Ethical banking pays big dividends for the Co-op

The Co-op says demand for its financial services has soared in the last year - but will it last?

The Co-op said today that it’s cashing in on the general public’s disillusionment with high street banks: its financial services arm saw profits jump 11% in the first half of its financial year. Delighted chief exec Peter Marks said it was a sign that the public had lost trust in banks and were looking for companies like the Co-op with an ‘ethical approach’. It would be nice to think that such an approach can pay dividends, even in a cut-throat sector like banking – although once the public gets this opprobrium out of its system, it’ll be interesting to see whether the Co-op can hang onto these customers…

The Co-op said today that applications for its current accounts shot up by a whopping 50% in the last six months, which does seem to suggest that it’s picking up some dissatisfied customers from the high street banks (unless these are all former spendthrifts finally deciding that it’s about time they started saving some money). In fact, with average deposits up and a capital cushion of nearly 13%, the financial services arm looks in remarkably rude health. Marks ascribes this to such hoary banking practices as funding lending from customer deposits, i.e. money they’ve actually got. How quaint.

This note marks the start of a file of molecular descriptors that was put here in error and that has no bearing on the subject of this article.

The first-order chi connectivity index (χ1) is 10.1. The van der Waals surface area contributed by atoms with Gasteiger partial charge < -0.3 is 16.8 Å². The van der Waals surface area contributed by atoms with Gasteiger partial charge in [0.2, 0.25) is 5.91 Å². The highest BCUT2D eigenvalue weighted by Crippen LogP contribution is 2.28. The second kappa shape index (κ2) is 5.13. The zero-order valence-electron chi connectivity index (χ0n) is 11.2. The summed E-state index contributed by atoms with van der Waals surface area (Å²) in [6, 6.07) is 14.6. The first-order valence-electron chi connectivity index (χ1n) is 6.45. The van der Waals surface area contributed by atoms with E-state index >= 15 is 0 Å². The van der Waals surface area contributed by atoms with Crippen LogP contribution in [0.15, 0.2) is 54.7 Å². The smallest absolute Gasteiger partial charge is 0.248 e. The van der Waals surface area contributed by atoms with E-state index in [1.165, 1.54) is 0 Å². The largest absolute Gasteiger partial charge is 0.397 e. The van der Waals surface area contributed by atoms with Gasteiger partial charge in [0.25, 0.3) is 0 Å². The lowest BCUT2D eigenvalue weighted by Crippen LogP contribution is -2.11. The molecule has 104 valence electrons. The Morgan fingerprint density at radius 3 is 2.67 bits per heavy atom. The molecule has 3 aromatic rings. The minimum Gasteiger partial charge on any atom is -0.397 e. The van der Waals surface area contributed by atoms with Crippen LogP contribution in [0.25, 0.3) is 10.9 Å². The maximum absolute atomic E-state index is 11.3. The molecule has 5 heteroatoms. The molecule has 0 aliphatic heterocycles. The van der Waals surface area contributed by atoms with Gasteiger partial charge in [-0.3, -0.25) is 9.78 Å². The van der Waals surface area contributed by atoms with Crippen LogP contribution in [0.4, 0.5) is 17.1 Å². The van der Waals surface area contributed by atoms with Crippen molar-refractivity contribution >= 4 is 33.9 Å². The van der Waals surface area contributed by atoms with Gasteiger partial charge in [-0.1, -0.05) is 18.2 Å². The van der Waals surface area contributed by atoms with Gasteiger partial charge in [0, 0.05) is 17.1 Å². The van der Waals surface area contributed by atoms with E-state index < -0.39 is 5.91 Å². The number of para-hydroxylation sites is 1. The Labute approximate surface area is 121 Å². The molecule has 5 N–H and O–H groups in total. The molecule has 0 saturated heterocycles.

And it’s not just the banking arm that’s doing well. The Co-op’s grocery business also had a good few months, with like-for-like sales increasing 7.3% and 450 ex-Somerfield stores boosting its portfolio. Admittedly most of the big grocers have enjoyed solid growth in the last year (thanks in large part to sharp food inflation, which now seem to have slowed), so perhaps we shouldn’t read too much into this. But it’s worth noting that Co-op’s Fairtrade sales were up 35% during the period – so it doesn’t look as though shoppers are using the recession as an excuse to ditch their principles. 

So all in all it’s been a pretty good half-year for the Co-op, with pre-tax profits soaring 17% to £229m. And it’s not that surprising: with the public experiencing one of those periodic bouts of conscience we see from time to time, they’re perfectly positioned to cash in on the unpopularity of the banks. The question is whether punters will start drifting away in search of better deals once they’ve got it out of their system…

And the bigger and more successful Co-op gets, the harder it will be to maintain its cuddly image. There have already been reports that it’s using its new Somerfield-fuelled muscle to start making more aggressive demands of its fresh produce suppliers. Not great for the ethical credentials...

In today's bulletin:

Brown prepares £16bn state fire sale
ITV chaos continues as Bishop turns down chairman role
Ethical banking pays big dividends for the Co-op
Howard Davies on watching himself in 'The Power of Yes'
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